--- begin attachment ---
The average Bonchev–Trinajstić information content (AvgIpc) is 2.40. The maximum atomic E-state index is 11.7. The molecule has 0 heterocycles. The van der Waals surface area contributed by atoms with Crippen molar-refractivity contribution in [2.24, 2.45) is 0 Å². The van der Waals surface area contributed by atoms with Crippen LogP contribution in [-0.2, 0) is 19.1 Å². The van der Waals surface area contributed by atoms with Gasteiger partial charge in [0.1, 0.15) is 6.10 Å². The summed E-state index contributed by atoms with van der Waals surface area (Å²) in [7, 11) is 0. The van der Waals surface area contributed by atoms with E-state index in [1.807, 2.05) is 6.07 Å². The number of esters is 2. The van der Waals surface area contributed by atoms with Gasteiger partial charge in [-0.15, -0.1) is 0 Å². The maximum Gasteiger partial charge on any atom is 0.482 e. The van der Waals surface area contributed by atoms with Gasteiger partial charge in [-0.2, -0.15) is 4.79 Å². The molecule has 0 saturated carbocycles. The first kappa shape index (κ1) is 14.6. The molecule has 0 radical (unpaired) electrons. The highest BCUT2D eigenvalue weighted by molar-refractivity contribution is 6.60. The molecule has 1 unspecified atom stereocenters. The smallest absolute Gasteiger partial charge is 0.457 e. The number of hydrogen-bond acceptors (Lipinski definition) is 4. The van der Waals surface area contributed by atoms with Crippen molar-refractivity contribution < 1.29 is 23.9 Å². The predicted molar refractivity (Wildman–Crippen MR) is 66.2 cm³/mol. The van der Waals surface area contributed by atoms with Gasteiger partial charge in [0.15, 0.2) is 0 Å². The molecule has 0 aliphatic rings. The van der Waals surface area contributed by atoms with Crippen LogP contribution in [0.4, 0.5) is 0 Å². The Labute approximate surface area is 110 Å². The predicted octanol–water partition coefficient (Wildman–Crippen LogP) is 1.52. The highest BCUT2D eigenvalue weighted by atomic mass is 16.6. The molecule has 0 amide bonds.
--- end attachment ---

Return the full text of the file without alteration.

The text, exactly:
The average Bonchev–Trinajstić information content (AvgIpc) is 2.40. The maximum atomic E-state index is 11.7. The molecule has 0 heterocycles. The van der Waals surface area contributed by atoms with Crippen molar-refractivity contribution in [2.24, 2.45) is 0 Å². The van der Waals surface area contributed by atoms with Crippen LogP contribution in [-0.2, 0) is 19.1 Å². The van der Waals surface area contributed by atoms with Gasteiger partial charge in [0.1, 0.15) is 6.10 Å². The summed E-state index contributed by atoms with van der Waals surface area (Å²) in [7, 11) is 0. The van der Waals surface area contributed by atoms with E-state index in [1.807, 2.05) is 6.07 Å². The number of esters is 2. The van der Waals surface area contributed by atoms with Gasteiger partial charge in [-0.15, -0.1) is 0 Å². The maximum Gasteiger partial charge on any atom is 0.482 e. The van der Waals surface area contributed by atoms with Gasteiger partial charge in [-0.2, -0.15) is 4.79 Å². The molecule has 0 saturated carbocycles. The first kappa shape index (κ1) is 14.6. The molecule has 0 radical (unpaired) electrons. The highest BCUT2D eigenvalue weighted by molar-refractivity contribution is 6.60. The molecule has 1 unspecified atom stereocenters. The smallest absolute Gasteiger partial charge is 0.457 e. The number of hydrogen-bond acceptors (Lipinski definition) is 4. The van der Waals surface area contributed by atoms with Crippen molar-refractivity contribution < 1.29 is 23.9 Å². The predicted molar refractivity (Wildman–Crippen MR) is 66.2 cm³/mol. The van der Waals surface area contributed by atoms with Gasteiger partial charge in [0.15, 0.2) is 0 Å². The molecule has 0 aliphatic rings. The van der Waals surface area contributed by atoms with Crippen LogP contribution in [0.4, 0.5) is 0 Å². The Labute approximate surface area is 110 Å². The predicted octanol–water partition coefficient (Wildman–Crippen LogP) is 1.52. The highest BCUT2D eigenvalue weighted by atomic mass is 16.6. The molecule has 0 amide bonds.